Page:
If you are willing and going to be a good Dad, let them call you what they choose. Children give love and trust to those they love and trust, to be called Dad by choice is a huge privilege and responsibility, but I am sure you know that.
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Old 25th January 2018, 10:02 AM   #24
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Originally Posted by viatori patuit View Post
When does this become my issue?

She wants me to move things around in my schedule to allow for the curtailing.

I can totally see where I should be quiet about this (hence the thread) but I am not interested in supporting this. I think she is wrong for curtailing his visits and that enabling this is only going to lead to bad things.

I would prefer to hold firm and not adjust things. I know if I was a dad I would be livid with this behavior.
I very strongly agree with you. You are right. It's not gray.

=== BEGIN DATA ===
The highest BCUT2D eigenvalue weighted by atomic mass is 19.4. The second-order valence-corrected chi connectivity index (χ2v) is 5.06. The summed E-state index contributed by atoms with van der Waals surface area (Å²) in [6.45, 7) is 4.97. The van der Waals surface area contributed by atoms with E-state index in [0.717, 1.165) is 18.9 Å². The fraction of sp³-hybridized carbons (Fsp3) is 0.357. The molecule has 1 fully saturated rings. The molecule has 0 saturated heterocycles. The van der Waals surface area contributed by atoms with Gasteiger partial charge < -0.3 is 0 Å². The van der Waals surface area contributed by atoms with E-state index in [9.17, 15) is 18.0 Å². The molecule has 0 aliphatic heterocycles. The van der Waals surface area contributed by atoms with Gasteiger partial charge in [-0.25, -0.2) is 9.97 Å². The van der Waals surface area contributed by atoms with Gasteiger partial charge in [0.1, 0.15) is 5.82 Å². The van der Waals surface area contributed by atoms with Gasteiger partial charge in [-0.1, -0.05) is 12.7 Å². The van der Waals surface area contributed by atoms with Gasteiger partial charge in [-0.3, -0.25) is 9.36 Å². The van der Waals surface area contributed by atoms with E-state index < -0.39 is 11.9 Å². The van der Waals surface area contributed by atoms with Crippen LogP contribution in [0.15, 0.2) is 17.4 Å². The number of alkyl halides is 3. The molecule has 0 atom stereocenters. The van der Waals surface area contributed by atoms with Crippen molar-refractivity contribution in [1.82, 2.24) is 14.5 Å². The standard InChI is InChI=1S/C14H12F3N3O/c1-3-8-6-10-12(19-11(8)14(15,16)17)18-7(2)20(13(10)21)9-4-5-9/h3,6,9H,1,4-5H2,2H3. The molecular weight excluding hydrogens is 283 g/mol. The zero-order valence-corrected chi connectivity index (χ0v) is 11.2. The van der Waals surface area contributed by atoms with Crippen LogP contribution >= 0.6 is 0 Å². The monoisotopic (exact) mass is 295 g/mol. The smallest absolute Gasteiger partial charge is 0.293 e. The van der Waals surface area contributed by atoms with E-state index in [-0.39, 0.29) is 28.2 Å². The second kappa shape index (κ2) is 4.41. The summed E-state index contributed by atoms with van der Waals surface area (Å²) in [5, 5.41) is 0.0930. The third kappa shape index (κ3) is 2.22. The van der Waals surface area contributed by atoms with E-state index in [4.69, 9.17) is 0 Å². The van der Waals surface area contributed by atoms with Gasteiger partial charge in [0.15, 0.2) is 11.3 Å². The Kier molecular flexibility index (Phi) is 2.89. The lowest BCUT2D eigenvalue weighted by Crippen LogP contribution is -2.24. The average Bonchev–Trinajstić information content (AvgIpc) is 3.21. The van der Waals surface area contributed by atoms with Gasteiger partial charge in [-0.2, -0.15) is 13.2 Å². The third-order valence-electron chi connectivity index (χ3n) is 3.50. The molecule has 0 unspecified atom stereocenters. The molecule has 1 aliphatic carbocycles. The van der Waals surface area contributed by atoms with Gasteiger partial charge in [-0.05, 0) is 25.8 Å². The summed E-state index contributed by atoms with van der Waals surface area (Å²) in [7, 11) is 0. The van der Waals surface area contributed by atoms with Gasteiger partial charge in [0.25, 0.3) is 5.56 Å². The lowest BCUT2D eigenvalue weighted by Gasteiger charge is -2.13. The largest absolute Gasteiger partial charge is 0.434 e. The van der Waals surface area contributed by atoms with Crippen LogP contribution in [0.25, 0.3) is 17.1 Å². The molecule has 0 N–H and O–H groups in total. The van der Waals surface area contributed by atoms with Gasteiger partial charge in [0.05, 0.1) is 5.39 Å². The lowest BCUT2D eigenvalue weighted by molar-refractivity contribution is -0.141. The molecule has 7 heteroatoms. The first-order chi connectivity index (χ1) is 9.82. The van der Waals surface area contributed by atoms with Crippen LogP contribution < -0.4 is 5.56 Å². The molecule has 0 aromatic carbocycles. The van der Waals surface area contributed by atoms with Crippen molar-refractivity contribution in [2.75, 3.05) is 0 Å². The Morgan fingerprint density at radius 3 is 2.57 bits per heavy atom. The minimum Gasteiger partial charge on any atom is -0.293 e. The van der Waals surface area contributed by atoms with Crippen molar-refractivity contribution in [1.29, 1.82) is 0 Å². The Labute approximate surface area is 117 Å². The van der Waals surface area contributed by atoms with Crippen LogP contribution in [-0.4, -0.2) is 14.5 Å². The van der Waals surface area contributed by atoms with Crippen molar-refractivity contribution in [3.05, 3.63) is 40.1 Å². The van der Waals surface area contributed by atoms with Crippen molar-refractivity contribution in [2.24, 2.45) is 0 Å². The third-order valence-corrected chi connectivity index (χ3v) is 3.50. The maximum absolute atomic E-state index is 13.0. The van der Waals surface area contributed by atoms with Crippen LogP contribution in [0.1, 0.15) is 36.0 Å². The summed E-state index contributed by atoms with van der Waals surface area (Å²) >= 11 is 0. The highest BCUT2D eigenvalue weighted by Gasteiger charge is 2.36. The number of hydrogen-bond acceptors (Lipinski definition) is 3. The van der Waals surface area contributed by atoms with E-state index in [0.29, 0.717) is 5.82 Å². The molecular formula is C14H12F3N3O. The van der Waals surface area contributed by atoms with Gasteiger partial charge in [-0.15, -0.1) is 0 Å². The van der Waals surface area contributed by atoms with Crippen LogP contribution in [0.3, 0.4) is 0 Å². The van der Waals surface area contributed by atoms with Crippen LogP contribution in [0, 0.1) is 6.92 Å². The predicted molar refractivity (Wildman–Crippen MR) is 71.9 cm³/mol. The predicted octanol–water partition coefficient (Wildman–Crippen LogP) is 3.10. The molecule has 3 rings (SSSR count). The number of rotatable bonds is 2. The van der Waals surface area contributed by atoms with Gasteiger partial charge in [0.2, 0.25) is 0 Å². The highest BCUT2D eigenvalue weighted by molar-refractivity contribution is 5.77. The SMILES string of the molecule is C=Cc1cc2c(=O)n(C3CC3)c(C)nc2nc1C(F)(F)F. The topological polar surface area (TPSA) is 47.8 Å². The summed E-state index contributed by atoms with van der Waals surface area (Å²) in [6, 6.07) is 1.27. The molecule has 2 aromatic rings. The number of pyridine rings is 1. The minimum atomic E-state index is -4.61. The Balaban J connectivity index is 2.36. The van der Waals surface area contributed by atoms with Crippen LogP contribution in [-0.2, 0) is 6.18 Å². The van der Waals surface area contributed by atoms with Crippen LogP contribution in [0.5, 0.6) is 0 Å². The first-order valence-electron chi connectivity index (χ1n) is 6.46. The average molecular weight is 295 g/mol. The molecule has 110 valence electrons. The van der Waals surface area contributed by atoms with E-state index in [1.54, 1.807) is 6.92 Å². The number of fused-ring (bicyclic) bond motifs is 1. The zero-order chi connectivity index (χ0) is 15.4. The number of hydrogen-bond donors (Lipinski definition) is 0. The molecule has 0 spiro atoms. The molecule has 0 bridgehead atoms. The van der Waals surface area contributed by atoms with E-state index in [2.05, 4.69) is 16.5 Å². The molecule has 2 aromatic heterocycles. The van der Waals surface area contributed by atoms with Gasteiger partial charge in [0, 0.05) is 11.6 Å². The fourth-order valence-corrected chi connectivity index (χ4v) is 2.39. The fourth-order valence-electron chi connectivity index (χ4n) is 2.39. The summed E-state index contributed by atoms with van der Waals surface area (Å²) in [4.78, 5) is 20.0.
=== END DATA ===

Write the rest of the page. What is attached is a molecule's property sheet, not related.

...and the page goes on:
I suggest you tell her this clearly - but! do so in a place, and at a time that you are able to listen, and she is able to respond with her own feelings. Don't be her parent - that is, you don't start setting rules for her behavior. You set the rules (they're called boundaries when they apply to yourself) for your own actions. You tell her that no, you will not purposely do things to make it difficult for the kids' biodad to see them, in any way, and you won't let yourself be used as an excuse to make it difficult for him.

Stay calm, and listen, and stay calm, and repeat that if needed. I don't think you need to justify it, just repeat it if needed. Don't get drawn into an argument over it. Be calm and clear on that, and listen and sympathize with her where you can.

I also agree very strongly with some other posts that you need to consider yourself their father. Please don't be uncomfortable that they want to call you Dad (sounds like you aren't) - you didn't push them to call you Dad, it's their choice. That is beautiful, and something to be cherished. I would suggest not correcting them when they call you Dad.

I think legally adopting them at this point is not realistic nor worth the drama, but suggest that you and your wife, and both your families make a ceremony very soon! Within two or three weeks. Since you just recently married, you have a great opportunity to set the frame for your relationship with your step kids.